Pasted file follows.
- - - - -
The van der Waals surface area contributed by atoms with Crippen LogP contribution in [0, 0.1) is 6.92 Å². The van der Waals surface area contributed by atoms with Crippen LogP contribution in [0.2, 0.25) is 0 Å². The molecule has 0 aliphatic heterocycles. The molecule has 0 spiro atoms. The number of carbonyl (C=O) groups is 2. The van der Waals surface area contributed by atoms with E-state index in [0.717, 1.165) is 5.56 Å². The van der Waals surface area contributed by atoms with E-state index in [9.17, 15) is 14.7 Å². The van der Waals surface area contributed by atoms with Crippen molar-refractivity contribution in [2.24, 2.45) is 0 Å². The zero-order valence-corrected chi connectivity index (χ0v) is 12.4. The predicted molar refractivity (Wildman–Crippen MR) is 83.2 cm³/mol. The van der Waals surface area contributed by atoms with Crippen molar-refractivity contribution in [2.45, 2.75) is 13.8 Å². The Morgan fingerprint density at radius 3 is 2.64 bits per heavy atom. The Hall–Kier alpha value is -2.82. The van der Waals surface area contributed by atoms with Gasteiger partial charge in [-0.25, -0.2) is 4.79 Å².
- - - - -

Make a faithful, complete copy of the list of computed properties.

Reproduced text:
The van der Waals surface area contributed by atoms with Crippen LogP contribution in [0, 0.1) is 6.92 Å². The van der Waals surface area contributed by atoms with Crippen LogP contribution in [0.2, 0.25) is 0 Å². The molecule has 0 aliphatic heterocycles. The molecule has 0 spiro atoms. The number of carbonyl (C=O) groups is 2. The van der Waals surface area contributed by atoms with E-state index in [0.717, 1.165) is 5.56 Å². The van der Waals surface area contributed by atoms with E-state index in [9.17, 15) is 14.7 Å². The van der Waals surface area contributed by atoms with Crippen molar-refractivity contribution in [2.24, 2.45) is 0 Å². The zero-order valence-corrected chi connectivity index (χ0v) is 12.4. The predicted molar refractivity (Wildman–Crippen MR) is 83.2 cm³/mol. The van der Waals surface area contributed by atoms with Crippen molar-refractivity contribution in [2.45, 2.75) is 13.8 Å². The Morgan fingerprint density at radius 3 is 2.64 bits per heavy atom. The Hall–Kier alpha value is -2.82. The van der Waals surface area contributed by atoms with Gasteiger partial charge in [-0.25, -0.2) is 4.79 Å².